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This article was published 13/9/2013 (1261 days ago), so information in it may no longer be current.
The little hardware store cannot be stopped.
Five years ago, Pollock's Hardware, the north Main Street institution, was saved by an energetic community effort.
A co-operative was formed that now boasts about 2,400 members, more than $50,000 was raised in a special equity offering with a 30 per cent tax credit, a mortgage was negotiated with Assiniboine Credit Union and guaranteed by the Jubilee Fund and the store has gone on to flourish.
It's doing so well, it has to pay the Canada Revenue Agency $11,000 in income tax this year.
There's a unique, old-timey feel to the place, attentive staff (a total of 12 full- and part-time), a full-service Benjamin Moore paint service and some semi-exclusive housewares lines.
And now it's time to expand.
The co-op is looking to open a new small store in south Osborne.
The kind of input they get from a community open house at the Riverview Community Centre at 7 p.m. Tuesday will help the board of directors determine whether or not to sign a lease on an 800-square-foot storefront at 550 Osborne St. near Morley Avenue.
Mike Wolchock, the general manager and creative director of Pollock's Hardware Co-op, said there are all sorts of reasons a store on south Osborne will make sense -- not the least of which is the belief there is still plenty of interest in small urban hardware stores.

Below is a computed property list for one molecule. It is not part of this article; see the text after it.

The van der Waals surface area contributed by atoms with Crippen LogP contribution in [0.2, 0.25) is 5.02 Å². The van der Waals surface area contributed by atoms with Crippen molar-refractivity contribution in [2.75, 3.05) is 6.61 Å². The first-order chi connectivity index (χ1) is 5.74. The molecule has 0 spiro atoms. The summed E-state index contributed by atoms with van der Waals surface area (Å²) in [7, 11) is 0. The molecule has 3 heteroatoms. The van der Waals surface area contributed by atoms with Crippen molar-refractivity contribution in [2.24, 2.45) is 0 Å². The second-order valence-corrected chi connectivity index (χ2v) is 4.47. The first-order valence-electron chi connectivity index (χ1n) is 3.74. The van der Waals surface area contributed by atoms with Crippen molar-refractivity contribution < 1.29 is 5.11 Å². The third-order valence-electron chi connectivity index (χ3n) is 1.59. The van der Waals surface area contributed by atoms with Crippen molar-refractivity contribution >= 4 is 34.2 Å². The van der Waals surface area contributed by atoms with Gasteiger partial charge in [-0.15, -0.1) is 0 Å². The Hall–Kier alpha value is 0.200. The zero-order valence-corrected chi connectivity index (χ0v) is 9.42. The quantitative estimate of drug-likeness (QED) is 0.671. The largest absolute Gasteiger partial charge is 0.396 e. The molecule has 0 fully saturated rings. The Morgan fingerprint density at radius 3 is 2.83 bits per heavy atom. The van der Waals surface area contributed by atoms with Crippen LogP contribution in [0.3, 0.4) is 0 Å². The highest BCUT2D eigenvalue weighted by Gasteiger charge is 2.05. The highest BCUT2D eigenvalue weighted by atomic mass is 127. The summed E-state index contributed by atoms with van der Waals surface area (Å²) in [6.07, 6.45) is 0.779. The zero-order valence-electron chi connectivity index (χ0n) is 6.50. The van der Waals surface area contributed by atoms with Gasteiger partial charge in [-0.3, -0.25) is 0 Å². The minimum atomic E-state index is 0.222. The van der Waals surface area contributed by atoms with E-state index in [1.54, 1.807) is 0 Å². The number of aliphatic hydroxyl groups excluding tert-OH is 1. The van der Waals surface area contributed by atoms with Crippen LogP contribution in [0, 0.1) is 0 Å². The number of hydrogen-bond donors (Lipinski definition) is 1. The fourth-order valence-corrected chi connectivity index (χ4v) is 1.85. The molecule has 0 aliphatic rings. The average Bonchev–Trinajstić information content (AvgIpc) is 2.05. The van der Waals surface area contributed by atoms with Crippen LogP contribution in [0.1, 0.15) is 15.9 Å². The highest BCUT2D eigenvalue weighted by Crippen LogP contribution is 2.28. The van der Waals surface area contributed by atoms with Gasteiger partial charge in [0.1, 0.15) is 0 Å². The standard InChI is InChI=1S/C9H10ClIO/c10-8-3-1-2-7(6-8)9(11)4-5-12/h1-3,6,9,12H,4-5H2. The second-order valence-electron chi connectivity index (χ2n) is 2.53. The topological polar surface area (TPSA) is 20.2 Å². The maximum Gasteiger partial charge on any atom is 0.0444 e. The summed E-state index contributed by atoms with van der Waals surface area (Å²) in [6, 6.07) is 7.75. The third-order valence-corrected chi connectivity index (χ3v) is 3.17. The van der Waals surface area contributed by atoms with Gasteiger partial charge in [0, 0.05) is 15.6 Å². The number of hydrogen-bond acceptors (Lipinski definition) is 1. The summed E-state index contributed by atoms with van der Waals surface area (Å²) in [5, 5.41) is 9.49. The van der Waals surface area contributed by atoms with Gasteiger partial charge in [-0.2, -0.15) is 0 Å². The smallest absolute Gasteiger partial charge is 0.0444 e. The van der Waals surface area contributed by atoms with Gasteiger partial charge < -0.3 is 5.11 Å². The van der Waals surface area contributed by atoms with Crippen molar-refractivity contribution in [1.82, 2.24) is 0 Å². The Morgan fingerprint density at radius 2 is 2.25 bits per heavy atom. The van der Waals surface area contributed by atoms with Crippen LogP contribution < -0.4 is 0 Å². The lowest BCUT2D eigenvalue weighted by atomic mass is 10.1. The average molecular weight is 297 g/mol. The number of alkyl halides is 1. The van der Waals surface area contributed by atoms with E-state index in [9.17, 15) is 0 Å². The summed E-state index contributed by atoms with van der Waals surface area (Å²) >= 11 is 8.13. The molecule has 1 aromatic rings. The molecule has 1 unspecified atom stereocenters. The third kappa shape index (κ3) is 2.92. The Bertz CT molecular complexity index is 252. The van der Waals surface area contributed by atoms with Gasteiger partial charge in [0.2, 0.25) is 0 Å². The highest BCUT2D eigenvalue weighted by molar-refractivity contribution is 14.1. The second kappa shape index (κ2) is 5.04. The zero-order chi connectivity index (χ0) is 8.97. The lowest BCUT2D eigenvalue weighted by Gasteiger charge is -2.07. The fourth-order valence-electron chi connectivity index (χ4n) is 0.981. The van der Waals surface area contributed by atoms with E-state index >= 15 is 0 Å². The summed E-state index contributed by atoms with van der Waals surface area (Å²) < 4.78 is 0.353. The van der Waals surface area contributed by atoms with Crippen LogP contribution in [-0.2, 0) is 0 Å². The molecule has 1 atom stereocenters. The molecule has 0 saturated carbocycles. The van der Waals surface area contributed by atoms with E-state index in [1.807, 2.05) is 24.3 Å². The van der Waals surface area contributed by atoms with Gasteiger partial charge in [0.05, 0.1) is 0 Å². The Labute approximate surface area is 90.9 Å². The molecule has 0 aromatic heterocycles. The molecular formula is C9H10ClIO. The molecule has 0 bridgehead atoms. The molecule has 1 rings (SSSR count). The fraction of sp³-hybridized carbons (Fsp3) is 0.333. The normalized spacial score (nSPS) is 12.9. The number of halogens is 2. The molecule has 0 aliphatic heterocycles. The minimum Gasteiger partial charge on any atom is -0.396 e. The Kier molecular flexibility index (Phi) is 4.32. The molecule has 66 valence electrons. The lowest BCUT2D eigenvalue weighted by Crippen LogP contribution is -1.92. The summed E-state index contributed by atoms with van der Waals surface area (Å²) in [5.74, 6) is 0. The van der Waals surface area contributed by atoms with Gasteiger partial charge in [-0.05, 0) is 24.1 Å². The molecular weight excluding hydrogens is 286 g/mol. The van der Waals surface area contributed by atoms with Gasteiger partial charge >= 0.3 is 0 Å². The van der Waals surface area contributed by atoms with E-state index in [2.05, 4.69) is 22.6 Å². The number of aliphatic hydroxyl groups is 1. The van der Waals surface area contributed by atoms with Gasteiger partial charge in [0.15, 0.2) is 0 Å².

"I have spent a lot of time looking at what everyone else is doing, and there are little hardware stores all over the place (in southern Ontario)," Wolchock said. "The big stores are all going at each other and we are left by the wayside to flourish. They don't even think of us. We are not on their radar screen."
The Main Street store is about 3,000 square feet -- almost four times the size of the proposed new one. It has about 18,000 items but not many power tools (there are, however, eight different types of manual meat grinders). The new Osborne Street store would carry about 1,000 of the most popular items.
"We think it's a community that looks like it might be under-represented," said John Loxley, the chairman of Pollock's Hardware Co-op. "This is a small store which would be appropriate. We have done a preliminary budget and if there is enough support we will go ahead. We think the risk is relatively low, otherwise we wouldn't do it."
A year ago, Pollock's opened a warehouse location to service contractors, in particular BUILD (Building Urban Industries for Local Development).
With a little more space to handle a little more inventory, Wolchock bought some additional goods and store fixtures on the cheap with the sale and closure of some McDiarmid Lumber stores.
"That was an unbelievable opportunity." Wolchock said. "If you have money and a warehouse to sort through the stuff, you can set up cheap. We bought up a store's worth of inventory for next to nothing. Now we are ready to move on it."
Jane Wilson, president of the Osborne South Business Improvement Zone, who works and lives in the neighbourhood, said she thinks it's something everyone in the area would support.
"I think the neighbourhood would definitely embrace it and benefit from that type of business on the street," she said. "It would be great to have a place where you get a few little essentials and not have to hop in the car to drive to Linden Woods to go to Rona or Home Depot and walk up and down the aisles."
Pollock's has done well in its Main Street location -- despite the preponderance of vacant storefronts around it -- but Wolchock believes they may have tapped out the market potential.
"The people who want to participate are participating," he said "Unless we want to add on to the store and get bigger, we are not going to really increase sales by much, maybe five per cent per year. But if we add another location, we can move stuff."